New Tax to Be Levied on French Second Homes
**French Property Owners to Face Between 3% and 5% Capital Gains Tax Increase**
The Times reported on 8 December 2012 that amongst the amendments that the French government is poised to make to its third “corrective finance law for 2013” is a hike to the capital gains tax (CGT) — a move which affects Britons and other holiday homeowners in France who may see the value of their properties take a hit as a result.
Under the proposed levy, second-home owners in areas with large British communities, such as the Dordogne, who make a capital gain between €100,000 (£80 000) and €150,000 will pay tax at 22 per cent, up from the current 19 per cent, while the tax on a gain over €150,000 will be raised by 5 per cent to 24 per cent. There is also a proposal by the French National Assembly’s Budget Committee chairman, Christian Eckert, for a tax increase of 9 per cent on capital gains over €200,000 on second homes – an amendment which French ministers have not yet indicated whether they will back.
**New Council Tax on Second Homes Also on Its Way**
Along with the CGT increase, the French government has also announced that it plans to introduce a new council tax on second homes, which would be equivalent to 5 per cent of the rental value of the properties. And even though some ministers said that this proposal could be backtracked on the National Assembly’s Finance Committee chairman Gilles Carrez, accused them of making up fiscal policy “in the evening, on the corner of a table.” He said that the Government was trying to “keep under cover” because the parliamentary amendment introducing the tax rises mentions “under-occupied accommodation” rather than second homes.
“Ministers must be particularly ill at ease,” Mr Carrez said, adding that the CGT rise was a further burden on a second home market already teetering on the edge of collapse. According to him, this move is “disastrous for the property sector” and “is going to add to the slowdown in sales.”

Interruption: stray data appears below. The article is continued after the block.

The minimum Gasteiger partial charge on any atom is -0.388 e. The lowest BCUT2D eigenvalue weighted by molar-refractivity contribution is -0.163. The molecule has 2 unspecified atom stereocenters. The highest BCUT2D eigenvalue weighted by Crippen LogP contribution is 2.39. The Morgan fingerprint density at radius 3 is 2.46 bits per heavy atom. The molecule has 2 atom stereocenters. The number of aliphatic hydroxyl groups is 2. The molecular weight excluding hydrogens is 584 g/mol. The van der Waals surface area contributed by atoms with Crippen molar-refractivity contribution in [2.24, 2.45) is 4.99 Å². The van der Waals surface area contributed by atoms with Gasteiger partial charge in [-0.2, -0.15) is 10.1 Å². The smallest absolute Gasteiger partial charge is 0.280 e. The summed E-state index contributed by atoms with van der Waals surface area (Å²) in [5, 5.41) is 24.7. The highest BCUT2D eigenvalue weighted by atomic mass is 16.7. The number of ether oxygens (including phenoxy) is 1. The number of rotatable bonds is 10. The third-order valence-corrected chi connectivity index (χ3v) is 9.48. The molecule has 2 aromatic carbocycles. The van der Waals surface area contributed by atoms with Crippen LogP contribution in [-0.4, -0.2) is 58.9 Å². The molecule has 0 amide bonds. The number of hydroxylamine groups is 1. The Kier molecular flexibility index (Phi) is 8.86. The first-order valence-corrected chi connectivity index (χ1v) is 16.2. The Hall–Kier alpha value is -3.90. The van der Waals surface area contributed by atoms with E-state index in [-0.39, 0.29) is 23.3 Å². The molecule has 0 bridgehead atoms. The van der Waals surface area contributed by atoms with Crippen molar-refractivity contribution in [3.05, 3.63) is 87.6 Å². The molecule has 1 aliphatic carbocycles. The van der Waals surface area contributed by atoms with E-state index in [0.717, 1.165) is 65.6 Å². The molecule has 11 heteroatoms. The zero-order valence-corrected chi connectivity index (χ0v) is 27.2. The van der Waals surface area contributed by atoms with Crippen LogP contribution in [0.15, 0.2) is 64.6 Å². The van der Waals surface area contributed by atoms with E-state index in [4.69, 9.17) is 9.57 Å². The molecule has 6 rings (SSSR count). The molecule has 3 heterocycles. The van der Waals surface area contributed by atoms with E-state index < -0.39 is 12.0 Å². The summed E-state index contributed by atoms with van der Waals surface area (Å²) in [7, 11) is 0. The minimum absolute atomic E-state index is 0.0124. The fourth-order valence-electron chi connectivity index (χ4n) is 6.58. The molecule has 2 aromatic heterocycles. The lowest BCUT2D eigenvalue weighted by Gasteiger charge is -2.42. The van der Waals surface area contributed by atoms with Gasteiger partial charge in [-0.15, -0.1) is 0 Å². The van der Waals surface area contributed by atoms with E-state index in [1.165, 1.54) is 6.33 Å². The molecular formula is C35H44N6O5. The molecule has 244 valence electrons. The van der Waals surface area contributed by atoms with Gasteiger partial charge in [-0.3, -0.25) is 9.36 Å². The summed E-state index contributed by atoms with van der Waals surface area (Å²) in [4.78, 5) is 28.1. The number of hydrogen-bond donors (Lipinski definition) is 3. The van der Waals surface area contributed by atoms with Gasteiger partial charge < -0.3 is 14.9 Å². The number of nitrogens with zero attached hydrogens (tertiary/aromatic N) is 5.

**Real Estate Agents and Investors Wary**
!m[Real Estate Agents Claim Move is “Dire News for a Market Already in Difficulty”](/uploads/story/997/thumbs/pic1_inline.png)Following the recent announcement of a new tax levy, foreign buyers, in particular, are said to be increasingly wary of investing in French property. The president of large real estate agents’ group Fnaim, François Buet, told French newspaper Le Figaro it was likely that people would put off selling as homeowners were tired of being taken for “cash cows”. He was also quoted by The Times as saying: “These hurried measures are going to block the market. In a single year, we’ve had three changes to capital gains [tax].”
Chairman of the Orpi estate agent chain, Bernard Cadeau, also claimed that the rises were “dire news for a market already in difficulty”. He said that the number of second home sales in the Dordogne and in neighbouring departments had fallen by up to 40 per cent in a year.
**Further Move to Curb France’s Budget Deficit**
While critics of the move warn that the proposed surtax on holiday home sales will not only hit vendors in the pocket but threatens to undermine an already feeble French property market, the tax increase is expected to be justified by the fact that it will further balance out removing a tax on bodies managing HLMs (social housing) that was introduced by the last French government. The proposed surtax has also been announced as President Francois Hollande’s further effort to set the public deficit of the country at 3 per cent of GDP.